1911 Encyclopædia Britannica/Bagnères-de-Bigorre
|←Bagnacavallo, Bartolommeo||1911 Encyclopædia Britannica, Volume 3
|See also Bagnères-de-Bigorre on Wikipedia; and our 1911 Encyclopædia Britannica disclaimer.|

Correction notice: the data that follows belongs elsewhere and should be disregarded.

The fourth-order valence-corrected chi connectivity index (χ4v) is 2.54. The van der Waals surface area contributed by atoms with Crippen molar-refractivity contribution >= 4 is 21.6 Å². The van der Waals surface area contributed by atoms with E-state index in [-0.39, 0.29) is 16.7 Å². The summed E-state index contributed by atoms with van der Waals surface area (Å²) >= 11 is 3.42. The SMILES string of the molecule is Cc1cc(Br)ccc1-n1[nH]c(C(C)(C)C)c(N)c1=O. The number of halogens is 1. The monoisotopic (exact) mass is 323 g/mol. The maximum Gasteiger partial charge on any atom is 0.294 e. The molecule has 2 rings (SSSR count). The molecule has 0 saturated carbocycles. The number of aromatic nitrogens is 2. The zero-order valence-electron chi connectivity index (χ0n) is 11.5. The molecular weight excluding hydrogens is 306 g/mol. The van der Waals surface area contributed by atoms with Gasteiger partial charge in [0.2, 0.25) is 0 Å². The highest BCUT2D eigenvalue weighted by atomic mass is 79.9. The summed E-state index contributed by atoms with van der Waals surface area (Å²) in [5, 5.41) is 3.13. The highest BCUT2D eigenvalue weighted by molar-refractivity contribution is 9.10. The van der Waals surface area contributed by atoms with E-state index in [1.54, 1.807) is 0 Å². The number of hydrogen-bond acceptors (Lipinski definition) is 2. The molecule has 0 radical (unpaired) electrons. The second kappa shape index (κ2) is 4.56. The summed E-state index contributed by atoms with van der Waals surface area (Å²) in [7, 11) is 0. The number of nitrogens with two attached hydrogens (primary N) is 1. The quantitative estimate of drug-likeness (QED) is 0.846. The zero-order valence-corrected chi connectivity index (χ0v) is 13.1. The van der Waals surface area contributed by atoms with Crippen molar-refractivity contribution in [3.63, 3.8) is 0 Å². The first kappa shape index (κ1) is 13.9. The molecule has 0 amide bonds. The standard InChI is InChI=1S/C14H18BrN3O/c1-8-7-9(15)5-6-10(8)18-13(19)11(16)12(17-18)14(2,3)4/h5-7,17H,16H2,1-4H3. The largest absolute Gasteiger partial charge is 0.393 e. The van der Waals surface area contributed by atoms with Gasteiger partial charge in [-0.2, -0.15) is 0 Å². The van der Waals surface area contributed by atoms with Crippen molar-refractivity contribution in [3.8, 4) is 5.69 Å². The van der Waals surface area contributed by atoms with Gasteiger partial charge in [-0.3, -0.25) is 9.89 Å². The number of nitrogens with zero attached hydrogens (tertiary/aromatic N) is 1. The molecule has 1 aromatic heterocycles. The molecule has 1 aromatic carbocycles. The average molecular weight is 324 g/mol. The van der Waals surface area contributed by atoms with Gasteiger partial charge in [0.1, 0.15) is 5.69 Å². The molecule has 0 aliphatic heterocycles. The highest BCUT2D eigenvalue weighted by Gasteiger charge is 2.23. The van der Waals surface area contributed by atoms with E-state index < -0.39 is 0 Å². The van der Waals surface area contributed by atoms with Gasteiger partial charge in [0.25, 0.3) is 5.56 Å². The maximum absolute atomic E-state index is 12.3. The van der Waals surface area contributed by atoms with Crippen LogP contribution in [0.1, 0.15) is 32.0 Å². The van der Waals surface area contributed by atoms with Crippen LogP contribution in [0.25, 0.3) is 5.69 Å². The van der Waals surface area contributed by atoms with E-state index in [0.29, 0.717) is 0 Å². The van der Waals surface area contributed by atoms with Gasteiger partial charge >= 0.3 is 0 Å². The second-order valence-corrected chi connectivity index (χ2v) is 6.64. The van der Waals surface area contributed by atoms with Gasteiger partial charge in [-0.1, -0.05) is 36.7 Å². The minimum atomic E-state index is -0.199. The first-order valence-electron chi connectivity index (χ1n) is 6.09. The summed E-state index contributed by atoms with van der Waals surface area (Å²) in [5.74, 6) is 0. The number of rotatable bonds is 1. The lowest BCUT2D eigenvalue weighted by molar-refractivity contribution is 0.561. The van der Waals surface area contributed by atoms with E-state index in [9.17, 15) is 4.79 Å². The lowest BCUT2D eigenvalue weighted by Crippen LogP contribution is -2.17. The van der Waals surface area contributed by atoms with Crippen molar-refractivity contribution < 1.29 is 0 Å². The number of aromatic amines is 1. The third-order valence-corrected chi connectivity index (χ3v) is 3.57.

BAGNÈRES-DE-BIGORRE, a town of south-western France, capital of an arrondissement in the department of Hautes-Pyrénées, 13 m. S.S.E. of Tarbes on a branch line of the Southern railway. Pop. (1906) 6661. It is beautifully situated on the left bank of the Adour, at the northern end of the valley of Campan, and the vicinity abounds in picturesque mountain scenery. The town is remarkably neat and clean and many of the houses are built or ornamented with marble. It is one of the principal watering-places in France, and has some fifty mineral springs, characterized chiefly by the presence of sulphate of lime or iron. Their temperature ranges approximately from 59° to 122° Fahr., and they are efficacious in cases of rheumatism, nervous affections, indigestion and other maladies. The season begins in May and terminates about the end of October, during which time the population is more than doubled. The Promenade des Coustous is the centre of the life of Bagnères. Close by stands the church of St Vincent of the 14th and 15th centuries. The old quarter of the town, in which there are several old houses, contains a graceful octagonal tower of the 15th century, the remains of a Jacobin monastery. The Néothermes, occupying part of the casino, and the Thermes (dating from 1824), which has a good library, are the principal bathing-establishments; both are town property. The other chief buildings include the Carmelite church, remains of the old church of St Jean, a museum and the town-hall. Bagnères has tribunals of first instance and of commerce, and a communal college. The manufacture of barège, a light fabric of silk and wool, and the weaving and knitting of woollen goods, wood-turning and the working of marble found in the neighbourhood and imported from elsewhere, are among the industries, and there are also slate quarries. Bagnères was much frequented by the Romans, under whom it was known as Vicus Aquensis, but afterwards lost its renown. It begins to appear again in history in the 12th century when Centulle III., count of Bigorre, granted it a liberal charter. The baths rose into permanent importance in the 16th century, when they were visited by Jeanne d'Albret, mother of Henry IV., and by many other distinguished persons.